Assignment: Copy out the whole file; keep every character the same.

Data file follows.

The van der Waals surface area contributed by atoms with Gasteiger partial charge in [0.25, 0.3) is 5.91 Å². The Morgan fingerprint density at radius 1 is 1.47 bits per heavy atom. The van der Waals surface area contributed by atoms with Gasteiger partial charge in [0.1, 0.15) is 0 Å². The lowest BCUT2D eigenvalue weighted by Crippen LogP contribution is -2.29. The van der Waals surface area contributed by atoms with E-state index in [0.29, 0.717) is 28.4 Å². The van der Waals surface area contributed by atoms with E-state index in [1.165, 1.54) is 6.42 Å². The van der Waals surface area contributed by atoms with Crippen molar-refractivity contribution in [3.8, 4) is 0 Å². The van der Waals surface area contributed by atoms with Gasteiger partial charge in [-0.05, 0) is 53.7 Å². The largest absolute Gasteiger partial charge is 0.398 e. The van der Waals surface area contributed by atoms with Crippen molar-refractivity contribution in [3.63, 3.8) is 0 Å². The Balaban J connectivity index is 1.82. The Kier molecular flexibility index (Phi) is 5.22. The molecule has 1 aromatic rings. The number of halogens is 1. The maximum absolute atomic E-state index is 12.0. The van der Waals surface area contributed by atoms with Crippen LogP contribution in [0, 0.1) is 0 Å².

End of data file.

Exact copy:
The van der Waals surface area contributed by atoms with Gasteiger partial charge in [0.25, 0.3) is 5.91 Å². The Morgan fingerprint density at radius 1 is 1.47 bits per heavy atom. The van der Waals surface area contributed by atoms with Gasteiger partial charge in [0.1, 0.15) is 0 Å². The lowest BCUT2D eigenvalue weighted by Crippen LogP contribution is -2.29. The van der Waals surface area contributed by atoms with E-state index in [0.29, 0.717) is 28.4 Å². The van der Waals surface area contributed by atoms with E-state index in [1.165, 1.54) is 6.42 Å². The van der Waals surface area contributed by atoms with Crippen molar-refractivity contribution in [3.8, 4) is 0 Å². The van der Waals surface area contributed by atoms with Gasteiger partial charge in [-0.05, 0) is 53.7 Å². The largest absolute Gasteiger partial charge is 0.398 e. The van der Waals surface area contributed by atoms with Crippen molar-refractivity contribution in [3.63, 3.8) is 0 Å². The Balaban J connectivity index is 1.82. The Kier molecular flexibility index (Phi) is 5.22. The molecule has 1 aromatic rings. The number of halogens is 1. The maximum absolute atomic E-state index is 12.0. The van der Waals surface area contributed by atoms with Crippen LogP contribution in [0, 0.1) is 0 Å².